Learning to cook is kind of like learning to read in that, once you have the foundations down, you can create just about anything.
If you’ll go with this analogy, you can think of roux as a single word. In communications, a word by itself may not do much, but combined with others, it can help make a literary masterpiece.
Roux (say, “roo”) by itself isn’t much, but it lays a foundation for much greater things. Roux is just flour and fat cooked together. The flour is usually white wheat flour such as the all-purpose kind you use for making pancakes and other staples, and the fat can be just about anything: butter, vegetable oil, bacon grease or drippings from other meat.
Roux is not meant to be eaten by itself. Rather, it is used to thicken recipes such as soups, stews and gravies. In culinary school, roux is among the first things you make, and from there you learn to use it in dishes that may require some time to make, but are among some of the most flavorful on the planet, among them the kind of mac ‘n cheese you see above.
At this point you may be asking, “If I want to thicken a soup, say, why can’t I just throw in some flour and mix?” The quick answer is that you’ll likely end up with lumps and subpar flavor. The more technical answer is that when flour is cooked in fat, the process inactivates an enzyme that, if not nuked by the heat, will interfere with the flour’s ability to thicken.
There are three basic types of roux: white, blond and brown. They get their names from their color and how long you cook the flour. When the roux just barely takes on color, say cooking it just a minute or two, it’s white; cook it more and it’s blond, and further you get brown. The more you cook the roux, the deeper its flavor becomes.
Different rouxs are used for different uses. If you’re making a white sauce, you’ll want a white or blond roux, whereas a brown roux will give your dish a darker color and a deeper flavor. What is that flavor? Kind of nutty. It smells quite good when you’re making it, which is exactly what I’m going to show you how to do.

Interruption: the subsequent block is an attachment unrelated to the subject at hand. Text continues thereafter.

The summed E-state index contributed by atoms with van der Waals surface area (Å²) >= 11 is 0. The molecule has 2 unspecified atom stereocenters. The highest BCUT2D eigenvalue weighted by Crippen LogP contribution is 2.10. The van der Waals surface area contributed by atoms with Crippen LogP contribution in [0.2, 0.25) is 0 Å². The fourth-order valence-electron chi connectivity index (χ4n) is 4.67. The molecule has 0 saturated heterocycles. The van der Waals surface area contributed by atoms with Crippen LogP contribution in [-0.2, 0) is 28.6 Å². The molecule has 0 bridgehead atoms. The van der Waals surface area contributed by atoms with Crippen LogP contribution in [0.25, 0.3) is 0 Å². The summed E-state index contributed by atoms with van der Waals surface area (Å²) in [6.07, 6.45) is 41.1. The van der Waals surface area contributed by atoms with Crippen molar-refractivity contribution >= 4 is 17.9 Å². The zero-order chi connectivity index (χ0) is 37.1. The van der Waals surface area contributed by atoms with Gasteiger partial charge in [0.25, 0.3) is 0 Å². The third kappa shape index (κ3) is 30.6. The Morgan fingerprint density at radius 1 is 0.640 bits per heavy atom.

Of course, like I said, roux by itself won’t do you much good. So in coming columns I’m going to show you how to turn your roux into a béchamel sauce, a classic white sauce that is itself a foundation for others. From there, we’ll turn our lovely béchamel into a dynamite cheddar cheese sauce. From there, the sky is the limit, and you can use that cheese sauce for everything from mac and cheese to nachos to the one thing that will get kids to eat their veggies.
You can make these sauces in one fell swoop, or make the roux and store it for later. Once the roux has been cooked, you can spoon it into a small container – even an ice cube tray will work – and freeze it. When ready to use, pop your roux-icle into a pot, heat it up and then use as usual.
For now, here’s how to make roux.
BASIC BLOND ROUX
3 tablespoons of vegetable oil or butter, with more reserved if needed
5 tablespoons of all-purpose flour, with more reserved if needed
Step 1: Grab a heavy, thick pot and heat the oil on medium for a minute or so until hot.
Step 2: Add the flour and mix with a wooden spoon or whisk or medium-low to low heat.
Step 3. Continuously stir or whisk the roux until it turns a light brown color and smells nutty. This should take just a few minutes. The texture, as the culinary textbooks like to say, should look like “wet sand.” If yours looks like something else, adjust by adding more flour or fat accordingly. The longer you cook it, the deeper the color.
There. You just made roux. From here you could whisk in chicken or beef stock to make killer gravy or make a number of other recipes calling for a thick, velvety sauce. Stay tuned and I’ll show you how to make béchamel sauce in the next I Want to Cook.